For the online keynotes BigBlueButton will be used. Links to the lectures will be provided beforehand. The 24.-26.08 keynotes are online and are also broadcast in Jakobi 2-226. The 27.08 keynote will have the lecturer Maximilian Schichs on-site physically in Jakobi 2-226 and be shown in BBB. Please bring headphones in order to avoid echo effects etc during discussions.
In the last few years, we have seen a surge in applications of two novel techniques in archaeology: agent-based modelling and network science. They seem to come with bold claims on their potential to revolutionise how we do archaeology but where exactly do we place them on the epistemological spectrum? Are they simply new tools for data analysis or something more?
In this introductory presentation, I will define, explain, and discuss the family of methods related to studying complex systems, and show their place within the archaeological research process. I will sketch out the ways in which these methods have transformed other disciplines and how they relate to the larger field of complexity science. Finally, I will highlight the issues and challenges that archaeology still needs to overcome to unlock the full potential of agent-based modelling and network science for our discipline.
Iza Romanowska (email@example.com) is a complexity scientists working on the interface between social sciences and computer science. She originally trained and worked as an archaeologist before switching to computer-based research. Currently, she is working as a senior researcher and the head of the Social Simulation and Digital Humanities Research Group at the Barcelona Supercomputing Center leading a team of engineers and computer scientists who develop solutions for agent-based simulation (ABM) using High Performance Computing (for example, our supercomputer MareNostrum). We create models of mobility in ancient cities, look for patterns in demographic data, and create platforms for real-time pedestrian flow modelling. Dr Romanowska is a vocal advocate for a wider use of simulation in archaeological research, training next generations of ABM modellers through courses, workshops and published tutorials (e.g., tinyurl.com/y7hhqc4d). She is also a co-author of an upcoming textbook on archaeological ABM.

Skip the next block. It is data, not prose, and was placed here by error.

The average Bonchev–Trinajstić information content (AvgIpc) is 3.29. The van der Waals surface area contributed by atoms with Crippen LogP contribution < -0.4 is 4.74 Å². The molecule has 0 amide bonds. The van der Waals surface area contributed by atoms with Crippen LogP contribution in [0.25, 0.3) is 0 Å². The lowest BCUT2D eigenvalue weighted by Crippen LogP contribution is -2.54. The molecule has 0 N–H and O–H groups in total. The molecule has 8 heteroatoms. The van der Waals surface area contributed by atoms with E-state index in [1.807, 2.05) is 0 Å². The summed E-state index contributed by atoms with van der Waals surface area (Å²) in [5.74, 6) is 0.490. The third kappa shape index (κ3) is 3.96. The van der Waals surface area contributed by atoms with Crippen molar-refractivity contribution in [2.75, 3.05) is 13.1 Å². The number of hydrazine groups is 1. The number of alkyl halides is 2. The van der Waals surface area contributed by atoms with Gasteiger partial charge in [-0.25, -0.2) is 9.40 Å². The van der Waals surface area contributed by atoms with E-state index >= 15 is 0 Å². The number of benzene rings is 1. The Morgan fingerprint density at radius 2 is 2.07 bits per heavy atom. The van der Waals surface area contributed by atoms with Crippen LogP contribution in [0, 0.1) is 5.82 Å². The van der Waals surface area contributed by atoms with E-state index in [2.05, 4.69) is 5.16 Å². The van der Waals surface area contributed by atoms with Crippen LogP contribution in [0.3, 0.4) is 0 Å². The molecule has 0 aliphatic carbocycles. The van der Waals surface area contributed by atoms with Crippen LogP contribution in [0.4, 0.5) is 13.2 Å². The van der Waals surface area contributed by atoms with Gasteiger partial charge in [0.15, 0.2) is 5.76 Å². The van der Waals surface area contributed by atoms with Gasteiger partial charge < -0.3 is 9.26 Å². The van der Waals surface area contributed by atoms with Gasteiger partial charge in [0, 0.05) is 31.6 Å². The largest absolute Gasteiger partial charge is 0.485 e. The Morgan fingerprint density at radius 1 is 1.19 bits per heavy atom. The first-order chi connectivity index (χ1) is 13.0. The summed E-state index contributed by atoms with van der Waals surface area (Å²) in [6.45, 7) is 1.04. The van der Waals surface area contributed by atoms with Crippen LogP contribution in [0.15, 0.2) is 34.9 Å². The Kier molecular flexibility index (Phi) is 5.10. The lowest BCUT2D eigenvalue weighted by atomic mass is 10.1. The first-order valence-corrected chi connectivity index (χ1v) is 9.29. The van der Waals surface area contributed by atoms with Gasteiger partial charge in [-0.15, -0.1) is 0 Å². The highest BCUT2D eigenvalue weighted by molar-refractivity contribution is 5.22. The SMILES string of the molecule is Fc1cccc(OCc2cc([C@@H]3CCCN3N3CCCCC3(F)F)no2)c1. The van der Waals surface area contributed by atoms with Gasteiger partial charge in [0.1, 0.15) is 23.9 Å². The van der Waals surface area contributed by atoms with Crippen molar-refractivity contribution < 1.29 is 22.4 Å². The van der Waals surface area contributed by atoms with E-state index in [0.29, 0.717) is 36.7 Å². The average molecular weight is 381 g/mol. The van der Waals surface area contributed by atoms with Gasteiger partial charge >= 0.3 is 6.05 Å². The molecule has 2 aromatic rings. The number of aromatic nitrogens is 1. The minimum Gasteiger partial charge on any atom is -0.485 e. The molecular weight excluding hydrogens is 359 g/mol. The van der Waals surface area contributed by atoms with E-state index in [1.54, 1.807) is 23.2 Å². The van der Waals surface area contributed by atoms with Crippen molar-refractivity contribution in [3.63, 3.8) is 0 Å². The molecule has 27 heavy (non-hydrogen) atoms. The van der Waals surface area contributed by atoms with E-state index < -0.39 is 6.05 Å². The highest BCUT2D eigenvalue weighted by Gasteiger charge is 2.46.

This talk will introduce the argument of Nick's new book, The Costs of Connection: How Data Colonizes Human Life and Appropriates it for Capitalism (co-authored with Ulises Mejias, Stanford University Press, August 2019) and foreground its implications for the social world and social knowledge. The talk will argue that the role of data in society needs to be grasped as not only a development of capitalism, but as the start of a new phase in human history that rivals in importance the emergence of historic colonialism. This new "data colonialism" is based not on the extraction of natural resources or labour, but on the appropriation of human life through data, paving the way for a further stage of capitalism. The new social and economic order being constructed through data processes make most sense within the long historical arc of attempts to appropriate resources and knowledge within colonialism. This new order creates new dependencies on platforms through which data is extracted, and also produces new forms of social discrimination, based on a reinvention of social knowledge. The result is a hollowing out of the social world, which for corporate capitalism takes on the paradoxical form of an emerging new social domain available for endless exploitation and manipulation. The talk will close with some reflections on what implications does this have for our methods of understanding the social world?